Posted August 9th, 2017 | By A4A.admin
CSMA is excited to welcome Heidi Lubin for her exhibition /kän strəkt/ on display in Mohr Gallery from August 4 through October 1. Join CSMA for the artist reception on Friday, September 15 at 6pm, featuring an interactive art activity related to the work on display, as well as a cappella songs throughout the evening. Get to know the Heidi Lubin as she discusses her background and gives advice to aspiring young artists.
Heidi Lubin, Artist and Art4Schools Program Manager
DID YOU HAVE YOU ACCESS TO ART EDUCATION IN SCHOOL? IF NOT, HOW DID YOU FIND YOUR WAY INTO ART?
We did not have art classes during the day at my school but my after school program offered classes like West African and Jazz dance. In 4th grade I took flute lessons which encouraged my interest in music. My parents were key to encouraging my art making just through the simple act of providing supplies and quiet time to do so. They always had paper, colored pencils, markers, and cardboard well stocked. They had no judgments, just encouragement. They both were creative people with no formal training in any art or music. I had a lot of free, unsupervised time as a child and would spend hours just drawing or building cardboard houses for the feral cats living in my backyard! I also spent a lot of time writing stories and attempting to write music for flute. For so long, writing and drawing were my main passions. This eventually evolved when I was exposed to more opportunities in 2D and 3D art classes in college.
TELL US ABOUT A GREAT ART TEACHER YOU HAD.
I have been fortunate to have many different teachers who influenced my trajectory as an artist. The most influential teachers have been the ones who believed in me and encouraged me even though I may not have been their top performing student. These teachers were committed passionately to their work and encouraged and developed the same in their students.
My first pivotal teacher was my after school dance teacher in 3rd grade. He showed me the passion of percussion, dancing and singing. My next pivotal teacher was my English teacher in high school; she introduced me to textual analysis and poetry and encouraged me to continue to write poetry and prose. And then in college, the chair of the art department, although I hadn’t taken any upper division courses in art, allowed me to take her course on mixed media installation. It opened up a whole realm of creative possibilities for me.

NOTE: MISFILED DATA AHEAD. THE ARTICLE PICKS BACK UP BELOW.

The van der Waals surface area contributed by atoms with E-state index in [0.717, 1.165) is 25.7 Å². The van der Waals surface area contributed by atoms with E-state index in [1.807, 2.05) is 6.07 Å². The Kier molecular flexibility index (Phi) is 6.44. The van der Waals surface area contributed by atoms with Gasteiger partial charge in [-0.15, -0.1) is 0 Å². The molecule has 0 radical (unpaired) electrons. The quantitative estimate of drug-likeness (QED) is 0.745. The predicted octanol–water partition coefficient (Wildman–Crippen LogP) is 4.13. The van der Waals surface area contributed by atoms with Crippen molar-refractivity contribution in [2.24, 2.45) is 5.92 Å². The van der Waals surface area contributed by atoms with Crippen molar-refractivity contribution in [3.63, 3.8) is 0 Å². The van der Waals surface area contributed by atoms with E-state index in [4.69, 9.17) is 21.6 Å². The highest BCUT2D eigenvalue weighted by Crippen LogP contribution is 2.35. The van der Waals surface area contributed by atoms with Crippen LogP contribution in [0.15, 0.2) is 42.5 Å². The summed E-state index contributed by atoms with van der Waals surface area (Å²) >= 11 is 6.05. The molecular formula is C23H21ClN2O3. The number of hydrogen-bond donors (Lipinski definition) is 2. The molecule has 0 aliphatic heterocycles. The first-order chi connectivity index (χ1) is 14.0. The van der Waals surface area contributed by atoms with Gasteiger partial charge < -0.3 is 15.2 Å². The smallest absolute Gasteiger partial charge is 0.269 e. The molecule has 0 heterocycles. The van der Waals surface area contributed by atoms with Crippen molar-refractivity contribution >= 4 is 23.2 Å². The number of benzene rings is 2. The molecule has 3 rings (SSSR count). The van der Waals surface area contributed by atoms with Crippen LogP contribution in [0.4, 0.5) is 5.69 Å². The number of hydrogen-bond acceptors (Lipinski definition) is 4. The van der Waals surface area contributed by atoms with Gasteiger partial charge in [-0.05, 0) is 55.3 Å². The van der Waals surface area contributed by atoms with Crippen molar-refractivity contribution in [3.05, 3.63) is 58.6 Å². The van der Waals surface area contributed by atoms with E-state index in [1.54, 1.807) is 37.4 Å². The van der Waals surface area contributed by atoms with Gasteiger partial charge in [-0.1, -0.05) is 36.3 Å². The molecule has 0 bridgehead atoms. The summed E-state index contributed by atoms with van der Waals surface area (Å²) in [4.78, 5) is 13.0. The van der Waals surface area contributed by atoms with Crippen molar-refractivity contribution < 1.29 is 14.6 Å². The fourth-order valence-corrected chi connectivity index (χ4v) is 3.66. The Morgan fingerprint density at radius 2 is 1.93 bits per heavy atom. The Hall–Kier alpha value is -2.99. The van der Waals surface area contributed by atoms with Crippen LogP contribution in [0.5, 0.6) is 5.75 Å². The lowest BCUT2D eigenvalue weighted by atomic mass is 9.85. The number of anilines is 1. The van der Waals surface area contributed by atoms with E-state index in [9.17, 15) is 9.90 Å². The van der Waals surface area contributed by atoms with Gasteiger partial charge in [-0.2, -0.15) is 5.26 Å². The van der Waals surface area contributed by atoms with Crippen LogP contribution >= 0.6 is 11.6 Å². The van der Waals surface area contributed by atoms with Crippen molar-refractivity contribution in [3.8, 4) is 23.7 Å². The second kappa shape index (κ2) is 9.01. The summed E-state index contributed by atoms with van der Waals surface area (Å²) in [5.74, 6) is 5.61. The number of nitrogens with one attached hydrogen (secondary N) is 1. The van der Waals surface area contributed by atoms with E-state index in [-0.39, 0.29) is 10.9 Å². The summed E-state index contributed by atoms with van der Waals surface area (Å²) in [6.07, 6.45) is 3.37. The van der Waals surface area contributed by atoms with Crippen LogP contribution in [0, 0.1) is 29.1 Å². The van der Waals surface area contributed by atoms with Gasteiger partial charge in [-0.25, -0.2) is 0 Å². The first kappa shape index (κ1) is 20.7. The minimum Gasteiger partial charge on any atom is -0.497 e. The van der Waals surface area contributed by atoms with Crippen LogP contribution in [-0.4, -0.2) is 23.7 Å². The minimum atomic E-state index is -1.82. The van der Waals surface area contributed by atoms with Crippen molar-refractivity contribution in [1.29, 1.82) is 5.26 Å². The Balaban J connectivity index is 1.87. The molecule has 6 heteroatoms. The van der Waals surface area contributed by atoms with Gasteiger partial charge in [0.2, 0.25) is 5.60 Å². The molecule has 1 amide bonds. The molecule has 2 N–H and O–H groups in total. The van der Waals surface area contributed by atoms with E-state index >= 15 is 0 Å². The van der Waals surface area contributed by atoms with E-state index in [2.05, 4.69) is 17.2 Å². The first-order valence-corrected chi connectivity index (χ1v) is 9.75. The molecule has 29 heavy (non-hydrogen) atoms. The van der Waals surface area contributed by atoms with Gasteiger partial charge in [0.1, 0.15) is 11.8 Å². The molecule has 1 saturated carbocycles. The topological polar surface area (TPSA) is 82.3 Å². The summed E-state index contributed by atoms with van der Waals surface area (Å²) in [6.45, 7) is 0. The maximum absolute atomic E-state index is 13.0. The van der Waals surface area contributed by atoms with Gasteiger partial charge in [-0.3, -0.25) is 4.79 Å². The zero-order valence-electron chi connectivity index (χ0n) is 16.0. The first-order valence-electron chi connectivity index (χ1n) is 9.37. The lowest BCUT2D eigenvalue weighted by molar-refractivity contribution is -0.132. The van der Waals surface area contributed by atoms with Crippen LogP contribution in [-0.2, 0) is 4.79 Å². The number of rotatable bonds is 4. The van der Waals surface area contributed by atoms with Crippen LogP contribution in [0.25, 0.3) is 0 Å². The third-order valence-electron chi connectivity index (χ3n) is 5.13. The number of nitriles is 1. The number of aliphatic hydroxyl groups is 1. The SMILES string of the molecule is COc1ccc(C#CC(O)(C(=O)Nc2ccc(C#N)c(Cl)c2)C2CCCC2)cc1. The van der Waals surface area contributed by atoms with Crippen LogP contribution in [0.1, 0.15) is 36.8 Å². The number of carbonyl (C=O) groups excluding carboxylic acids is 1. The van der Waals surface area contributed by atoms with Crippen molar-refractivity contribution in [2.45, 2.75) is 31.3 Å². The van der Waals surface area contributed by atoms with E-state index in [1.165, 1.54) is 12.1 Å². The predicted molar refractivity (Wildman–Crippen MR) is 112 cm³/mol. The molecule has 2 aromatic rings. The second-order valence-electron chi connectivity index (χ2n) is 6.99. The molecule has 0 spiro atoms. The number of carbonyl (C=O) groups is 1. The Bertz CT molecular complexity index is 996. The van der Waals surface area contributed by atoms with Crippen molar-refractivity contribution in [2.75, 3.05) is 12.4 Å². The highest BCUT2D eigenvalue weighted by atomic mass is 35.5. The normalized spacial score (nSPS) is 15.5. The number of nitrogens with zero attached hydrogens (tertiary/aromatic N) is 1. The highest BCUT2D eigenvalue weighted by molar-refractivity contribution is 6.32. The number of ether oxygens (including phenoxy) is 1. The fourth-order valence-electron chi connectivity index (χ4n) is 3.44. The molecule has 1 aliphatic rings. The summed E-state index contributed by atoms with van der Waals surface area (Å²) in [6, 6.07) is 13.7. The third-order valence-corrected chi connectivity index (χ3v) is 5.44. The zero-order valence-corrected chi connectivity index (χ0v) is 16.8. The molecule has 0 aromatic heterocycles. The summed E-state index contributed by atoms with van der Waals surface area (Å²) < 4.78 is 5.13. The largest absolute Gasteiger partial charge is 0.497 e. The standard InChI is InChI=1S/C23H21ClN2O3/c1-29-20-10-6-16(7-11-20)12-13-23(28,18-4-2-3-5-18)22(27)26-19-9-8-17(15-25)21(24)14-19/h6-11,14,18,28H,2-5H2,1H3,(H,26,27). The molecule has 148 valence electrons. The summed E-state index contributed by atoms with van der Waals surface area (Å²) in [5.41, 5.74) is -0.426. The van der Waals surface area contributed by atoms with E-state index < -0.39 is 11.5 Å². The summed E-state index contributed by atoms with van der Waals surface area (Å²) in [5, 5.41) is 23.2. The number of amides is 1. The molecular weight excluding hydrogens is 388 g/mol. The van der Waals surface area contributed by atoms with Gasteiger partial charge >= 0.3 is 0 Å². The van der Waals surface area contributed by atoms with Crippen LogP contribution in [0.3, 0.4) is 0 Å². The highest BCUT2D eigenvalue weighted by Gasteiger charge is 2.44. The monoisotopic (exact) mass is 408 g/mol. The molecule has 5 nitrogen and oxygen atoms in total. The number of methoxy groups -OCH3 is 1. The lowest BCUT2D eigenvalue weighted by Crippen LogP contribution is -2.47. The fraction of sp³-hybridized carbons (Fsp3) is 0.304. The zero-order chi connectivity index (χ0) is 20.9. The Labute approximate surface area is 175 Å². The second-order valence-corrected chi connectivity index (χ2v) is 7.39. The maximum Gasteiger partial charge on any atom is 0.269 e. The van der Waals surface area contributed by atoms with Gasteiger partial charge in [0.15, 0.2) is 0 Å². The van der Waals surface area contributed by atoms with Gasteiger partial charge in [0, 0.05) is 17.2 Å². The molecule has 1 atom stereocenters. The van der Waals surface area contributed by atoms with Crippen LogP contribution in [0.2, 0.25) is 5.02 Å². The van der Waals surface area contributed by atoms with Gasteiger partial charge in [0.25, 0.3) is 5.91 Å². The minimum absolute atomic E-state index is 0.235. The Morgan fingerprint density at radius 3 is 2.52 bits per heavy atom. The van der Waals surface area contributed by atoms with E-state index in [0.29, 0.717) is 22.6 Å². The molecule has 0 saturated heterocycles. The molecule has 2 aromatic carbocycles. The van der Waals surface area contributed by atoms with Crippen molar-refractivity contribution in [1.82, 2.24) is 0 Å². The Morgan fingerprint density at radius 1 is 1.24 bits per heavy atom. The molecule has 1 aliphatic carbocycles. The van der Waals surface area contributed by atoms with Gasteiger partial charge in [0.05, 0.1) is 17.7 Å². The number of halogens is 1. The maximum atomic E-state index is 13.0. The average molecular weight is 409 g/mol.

HOW DO YOU BALANCE a full-time job and BEING AN ARTIST? Does being an artist affect your work in any way?
I manage the Art4Schools Program, so my job is heavy in administrative work. I need art to help balance and keep me connected to the actual work we are doing in the schools. Being an artist influences my approach to problem solving; the creative process is an unfolding and evolving one with many challenges both internal and external that you learn how to navigate. The “artist” mindset enables one to have the perspective that every step is part of a larger process and that there are many unexpected turns and developments that emerge from engaging in that process. When I work with students, I try to be as present as possible. With students who are struggling, I try to guide them to a place where they can see that art making is active problem solving - it involves persistence, and “mistakes” are really just feedback.
WHAT ARE YOUR INFLUENCES IN YOUR ART? Where do you find inspiration?
I am influenced by my daily navigation through life, and currently that is Mountain View. My primary concerns right now involve corporate development and affordable housing, as well as the economic displacement of many people who are being squeezed out of the abundance of Silicon Valley. This preoccupation leads me to study trends and housing listings, as well as all of the environmental signs here in Mountain View. I see it all merging in a slew of traffic cones, construction fencing, razed mom and pop shops all set among an incredibly beautiful back drop of mountains. From these contexts, I extract lines and colors and recreate another narrative that helps me process all of this disparate parts and the underlying anxiety I feel about the direction of all of this development.
WHO ARE YOUR FAVORITE ARTISTS?
Some of my favorite artists are Nick Cave, Theaster Gates, and Doris Salcedo. Favorite writers are Octavia Butler, Sandra Cisneros, Langston Hughes, Rebecca Solnit. The list can go on and on! It depends on the day, the week, the month, the year!
WHAT ADVICE DO YOU HAVE FOR YOUNG, ASPIRING ARTISTS?
Never give up! And pursue your most extreme and eccentric ideas. Start with those first!